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Irish ghost stories and spooky tales, halloween folklore, Irish samhain tales and Celtic ghost stories
Irish ghost stories, spooky tales to chill the bones from Ireland.
Irish ghost stories are deeply intertwined with ancient Irish culture and mythology, with many tales going back to the pre-Christian days, sometimes retold in more modern forms. The old people had a great belief in the afterlife and in places where the world grew thin, or places where spirits could most easily pass from one realm to the next.
Many's the strange apparition and phantom that has accosted weary travellers on dark country roads, and these tales they shared with others as they went, warning and telling ghost stories of things stirring that had no right to move!
Even the living sometimes had ghosts, like the fetch, by some tales, spirits that came to visit, but if you went looking in deep, dark places you might find yourself the guest of another kind of ghost. Especially to be feared were crossroads, where the spirits of the lost can get caught, unable to find their way to where they were going, but you might meet murderous wraiths like Petticoat Loose on any dark boreen!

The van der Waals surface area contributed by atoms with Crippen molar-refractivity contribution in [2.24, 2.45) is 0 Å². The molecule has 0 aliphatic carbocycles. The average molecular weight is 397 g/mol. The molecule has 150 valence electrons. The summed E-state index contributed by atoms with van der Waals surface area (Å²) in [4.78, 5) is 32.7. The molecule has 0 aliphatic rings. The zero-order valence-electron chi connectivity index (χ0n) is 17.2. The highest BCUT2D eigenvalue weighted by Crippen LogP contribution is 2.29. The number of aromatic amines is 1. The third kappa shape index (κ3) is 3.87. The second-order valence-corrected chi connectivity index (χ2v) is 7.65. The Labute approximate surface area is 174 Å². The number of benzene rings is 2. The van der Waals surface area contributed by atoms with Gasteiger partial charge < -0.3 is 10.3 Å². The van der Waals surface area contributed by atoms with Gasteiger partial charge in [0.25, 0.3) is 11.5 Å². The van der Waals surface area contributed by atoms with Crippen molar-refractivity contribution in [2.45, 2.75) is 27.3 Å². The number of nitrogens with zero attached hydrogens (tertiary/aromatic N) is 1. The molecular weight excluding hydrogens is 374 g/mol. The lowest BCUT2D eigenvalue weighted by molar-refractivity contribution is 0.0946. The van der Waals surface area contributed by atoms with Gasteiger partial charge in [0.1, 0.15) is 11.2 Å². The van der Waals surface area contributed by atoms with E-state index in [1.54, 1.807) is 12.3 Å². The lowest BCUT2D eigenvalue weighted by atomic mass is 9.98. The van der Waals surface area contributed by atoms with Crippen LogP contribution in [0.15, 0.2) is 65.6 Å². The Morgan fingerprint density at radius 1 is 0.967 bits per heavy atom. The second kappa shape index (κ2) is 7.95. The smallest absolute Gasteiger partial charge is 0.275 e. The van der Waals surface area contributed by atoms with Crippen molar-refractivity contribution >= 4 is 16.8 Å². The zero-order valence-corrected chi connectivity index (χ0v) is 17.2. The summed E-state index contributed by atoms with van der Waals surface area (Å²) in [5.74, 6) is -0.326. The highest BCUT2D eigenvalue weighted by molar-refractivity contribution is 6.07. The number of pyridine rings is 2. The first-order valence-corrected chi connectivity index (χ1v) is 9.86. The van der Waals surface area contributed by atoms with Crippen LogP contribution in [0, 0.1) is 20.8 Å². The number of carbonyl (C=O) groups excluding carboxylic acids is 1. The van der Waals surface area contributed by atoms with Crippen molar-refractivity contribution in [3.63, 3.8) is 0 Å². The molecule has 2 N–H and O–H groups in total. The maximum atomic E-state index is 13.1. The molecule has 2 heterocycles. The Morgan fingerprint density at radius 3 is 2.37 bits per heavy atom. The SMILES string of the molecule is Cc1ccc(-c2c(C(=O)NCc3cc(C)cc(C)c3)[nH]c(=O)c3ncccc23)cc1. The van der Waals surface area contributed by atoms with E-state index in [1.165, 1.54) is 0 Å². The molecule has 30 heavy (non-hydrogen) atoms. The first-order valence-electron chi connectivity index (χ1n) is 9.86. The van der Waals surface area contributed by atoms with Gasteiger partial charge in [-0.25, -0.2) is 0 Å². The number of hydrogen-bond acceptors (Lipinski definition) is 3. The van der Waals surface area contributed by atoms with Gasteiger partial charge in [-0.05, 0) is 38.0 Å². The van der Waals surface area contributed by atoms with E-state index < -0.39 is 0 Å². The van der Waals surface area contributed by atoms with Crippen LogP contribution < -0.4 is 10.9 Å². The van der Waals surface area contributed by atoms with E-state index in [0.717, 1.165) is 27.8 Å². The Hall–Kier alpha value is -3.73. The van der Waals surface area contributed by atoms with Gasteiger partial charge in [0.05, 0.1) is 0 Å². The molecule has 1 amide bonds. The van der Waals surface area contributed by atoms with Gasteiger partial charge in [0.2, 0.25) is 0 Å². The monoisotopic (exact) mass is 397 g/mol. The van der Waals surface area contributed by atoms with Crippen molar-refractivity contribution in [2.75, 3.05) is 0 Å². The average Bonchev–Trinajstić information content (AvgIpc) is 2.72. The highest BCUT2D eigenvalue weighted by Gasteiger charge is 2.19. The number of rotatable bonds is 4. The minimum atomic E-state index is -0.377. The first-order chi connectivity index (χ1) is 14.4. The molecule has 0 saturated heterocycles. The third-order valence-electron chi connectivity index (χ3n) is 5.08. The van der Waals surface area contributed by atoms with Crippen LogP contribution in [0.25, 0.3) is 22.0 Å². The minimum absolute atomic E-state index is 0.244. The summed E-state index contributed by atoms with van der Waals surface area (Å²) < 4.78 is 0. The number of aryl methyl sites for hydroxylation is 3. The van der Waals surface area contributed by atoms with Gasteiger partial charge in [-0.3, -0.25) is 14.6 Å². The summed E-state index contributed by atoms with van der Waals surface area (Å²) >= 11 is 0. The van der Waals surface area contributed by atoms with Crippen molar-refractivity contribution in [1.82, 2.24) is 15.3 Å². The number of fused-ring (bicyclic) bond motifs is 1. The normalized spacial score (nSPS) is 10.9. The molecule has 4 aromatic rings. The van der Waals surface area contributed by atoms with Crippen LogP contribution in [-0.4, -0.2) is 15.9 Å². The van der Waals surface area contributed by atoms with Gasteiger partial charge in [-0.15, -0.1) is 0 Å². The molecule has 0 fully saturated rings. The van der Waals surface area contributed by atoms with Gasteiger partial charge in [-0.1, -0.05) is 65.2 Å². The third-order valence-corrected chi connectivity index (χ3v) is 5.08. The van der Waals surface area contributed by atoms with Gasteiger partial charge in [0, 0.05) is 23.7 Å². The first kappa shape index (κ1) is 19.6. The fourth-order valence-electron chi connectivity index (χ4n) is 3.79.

The most ancient Irish ghost stories are often the most unsettling, like the collector of debts of the elder powers of Ireland, the Dullahan, who comes to ensure that the evil ones get their due from whatever bargains had been struck, or the mournful tale of the vengeance of the abused maiden who became the red thirst.
So when you read these terrifying tales, think about all of those who came before and listened to them being told, perhaps in a drafty cottage or in a great hall, or even gathered around a peat fire in a crannog back when the world was younger and ghost stories were the doorway to those long gone into the dark valley to meet their maker. Especially at times like Halloween, or Samhain as it used to be called, when the darker half of the year began.
With the harvest gathered and stored, then was the time for the hunger of the spirits, and great bonfires were lit to protect villages from their unwelcome attention. Stones were sometimes cast into these fires, and the ashes used for protection. The ancient sidhe or fairy mounds opened, allowing supernatural creatures to roam free, and their wells were blue-lit and shimmering. Ancestors long dead would join the feasting and places were set for them, although tales tell that less welcome revenants could be held at bay by iron, salt, or turning your clothes inside out!